There are more than 490,000 potentially contaminated properties covering some 15 million acres of land across the US. Aiming to help local communities and landowners make good use of them, the Environmental Protection Agency (EPA) and National Renewable Energy (NREL) launched a set of tools that enable communities and landowners to evaluate contaminated and underutilized properties' renewable energy potential.
Eliminating the need for expensive technical expertise, the EPA/NREL's solar and wind decision trees bring together and combine expert renewable energy knowledge and decision-tree project evaluation processes decision trees by providing a decision-making blueprint for evaluating sites' renewable energy potential.
Available via free download, those interested can then put the decision-tree processes into action by making use of the Renewable Energy Interactive Mapping Tool (KMZ), "a Google Earth KMZ file that makes it possible to view EPA's information about siting renewable energy on contaminated land and mine sites, alongside other information contained in Google Earth," the partner agencies explain.
“Opportunities to install renewable energy systems on vacant properties can be found in every community," said Jared Blumenfeld, EPA’s Regional Administrator for the Pacific Southwest. “Tapping sun and wind power at brownfield sites, rooftops, parking lots, and abandoned land could provide untapped gigawatts of clean energy.”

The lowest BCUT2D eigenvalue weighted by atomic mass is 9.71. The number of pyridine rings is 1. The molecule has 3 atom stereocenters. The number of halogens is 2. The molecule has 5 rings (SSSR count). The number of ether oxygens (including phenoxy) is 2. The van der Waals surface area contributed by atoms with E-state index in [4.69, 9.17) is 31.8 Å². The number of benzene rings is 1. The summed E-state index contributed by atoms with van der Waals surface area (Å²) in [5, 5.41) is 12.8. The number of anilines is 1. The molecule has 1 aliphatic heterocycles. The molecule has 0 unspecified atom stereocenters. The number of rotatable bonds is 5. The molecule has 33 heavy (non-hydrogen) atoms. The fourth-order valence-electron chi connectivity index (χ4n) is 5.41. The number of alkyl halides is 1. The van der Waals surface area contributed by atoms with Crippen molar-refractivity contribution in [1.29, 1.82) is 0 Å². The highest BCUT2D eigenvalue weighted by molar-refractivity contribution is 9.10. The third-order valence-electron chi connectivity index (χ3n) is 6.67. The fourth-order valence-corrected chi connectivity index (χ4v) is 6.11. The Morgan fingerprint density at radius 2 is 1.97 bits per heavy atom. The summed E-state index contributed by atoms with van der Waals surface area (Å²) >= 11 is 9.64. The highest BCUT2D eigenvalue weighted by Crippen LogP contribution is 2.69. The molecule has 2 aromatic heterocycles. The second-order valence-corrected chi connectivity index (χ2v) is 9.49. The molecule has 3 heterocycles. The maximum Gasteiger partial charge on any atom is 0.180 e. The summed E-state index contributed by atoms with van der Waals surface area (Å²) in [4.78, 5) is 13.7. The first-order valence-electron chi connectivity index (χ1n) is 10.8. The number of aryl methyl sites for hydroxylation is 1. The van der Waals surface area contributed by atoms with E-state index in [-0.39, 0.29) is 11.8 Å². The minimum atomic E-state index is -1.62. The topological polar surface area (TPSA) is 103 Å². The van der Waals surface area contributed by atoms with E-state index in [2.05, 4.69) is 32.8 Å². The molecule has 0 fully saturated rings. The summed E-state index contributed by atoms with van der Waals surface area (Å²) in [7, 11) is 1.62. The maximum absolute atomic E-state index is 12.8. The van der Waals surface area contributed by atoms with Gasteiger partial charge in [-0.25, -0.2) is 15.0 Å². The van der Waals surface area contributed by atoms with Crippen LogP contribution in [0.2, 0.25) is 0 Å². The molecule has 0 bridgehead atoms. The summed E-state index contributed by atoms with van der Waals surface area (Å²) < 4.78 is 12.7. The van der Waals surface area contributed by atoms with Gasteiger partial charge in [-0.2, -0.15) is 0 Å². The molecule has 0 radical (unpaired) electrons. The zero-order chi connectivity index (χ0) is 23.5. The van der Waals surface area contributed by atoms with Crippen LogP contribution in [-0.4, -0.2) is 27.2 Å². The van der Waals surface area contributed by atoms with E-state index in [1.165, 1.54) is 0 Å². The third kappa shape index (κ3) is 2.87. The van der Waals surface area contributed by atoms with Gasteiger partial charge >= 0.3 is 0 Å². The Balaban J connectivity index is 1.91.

Substantial and various benefits can be realized by converting contaminated, underutilized public and private properties and spaces to renewable energy use, the EPA notes. Among them, the EPA mentions increasing the economic value of properties, providing a sustainable land reuse option, creating local green jobs and providing clean energy for use on-site or for the utility grid.
The EPA-NREL tools can be used to evaluate the solar and wind energy resource potential of multiple as well as individual sites. These can include brownfields, Superfund or other hazardous waste sites, abandoned parcels, landfills, parking lots and commercial or industrial rooftops.
Both the solar and wind decision tree tools and a podcast by the Assistant Administrator for EPA's Office of Solid Waste and Emergency Response on the EPA's website.
*Screenshot courtesy: EPA
An experienced, independent journalist, editor and researcher, Andrew has crisscrossed the globe while reporting on sustainability, corporate social responsibility, social and environmental entrepreneurship, renewable energy, energy efficiency and clean technology. He studied geology at CU, Boulder, has an MBA in finance from Pace University, and completed a certificate program in international governance for biodiversity at UN University in Japan.